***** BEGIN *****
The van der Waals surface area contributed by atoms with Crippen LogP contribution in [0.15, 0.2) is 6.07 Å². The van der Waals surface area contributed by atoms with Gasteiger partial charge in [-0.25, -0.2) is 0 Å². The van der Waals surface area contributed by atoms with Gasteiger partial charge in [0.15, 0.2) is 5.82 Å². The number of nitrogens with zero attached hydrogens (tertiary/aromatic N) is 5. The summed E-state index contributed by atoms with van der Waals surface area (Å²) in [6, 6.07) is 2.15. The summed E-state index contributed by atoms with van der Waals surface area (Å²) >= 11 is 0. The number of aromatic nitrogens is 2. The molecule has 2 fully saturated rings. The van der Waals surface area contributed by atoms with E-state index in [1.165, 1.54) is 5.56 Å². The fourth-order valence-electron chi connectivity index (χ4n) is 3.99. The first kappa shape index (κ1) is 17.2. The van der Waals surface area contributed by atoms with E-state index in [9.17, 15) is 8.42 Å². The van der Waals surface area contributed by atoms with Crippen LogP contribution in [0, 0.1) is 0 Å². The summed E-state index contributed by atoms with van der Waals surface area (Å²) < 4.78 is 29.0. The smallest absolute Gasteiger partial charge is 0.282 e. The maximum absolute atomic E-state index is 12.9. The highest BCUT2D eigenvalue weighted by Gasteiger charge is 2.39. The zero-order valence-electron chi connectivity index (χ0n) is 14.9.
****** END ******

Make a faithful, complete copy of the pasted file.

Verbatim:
The van der Waals surface area contributed by atoms with Crippen LogP contribution in [0.15, 0.2) is 6.07 Å². The van der Waals surface area contributed by atoms with Gasteiger partial charge in [-0.25, -0.2) is 0 Å². The van der Waals surface area contributed by atoms with Gasteiger partial charge in [0.15, 0.2) is 5.82 Å². The number of nitrogens with zero attached hydrogens (tertiary/aromatic N) is 5. The summed E-state index contributed by atoms with van der Waals surface area (Å²) in [6, 6.07) is 2.15. The summed E-state index contributed by atoms with van der Waals surface area (Å²) >= 11 is 0. The number of aromatic nitrogens is 2. The molecule has 2 fully saturated rings. The van der Waals surface area contributed by atoms with E-state index in [1.165, 1.54) is 5.56 Å². The fourth-order valence-electron chi connectivity index (χ4n) is 3.99. The first kappa shape index (κ1) is 17.2. The van der Waals surface area contributed by atoms with E-state index in [9.17, 15) is 8.42 Å². The van der Waals surface area contributed by atoms with Crippen LogP contribution in [0, 0.1) is 0 Å². The summed E-state index contributed by atoms with van der Waals surface area (Å²) < 4.78 is 29.0. The smallest absolute Gasteiger partial charge is 0.282 e. The maximum absolute atomic E-state index is 12.9. The highest BCUT2D eigenvalue weighted by Gasteiger charge is 2.39. The zero-order valence-electron chi connectivity index (χ0n) is 14.9.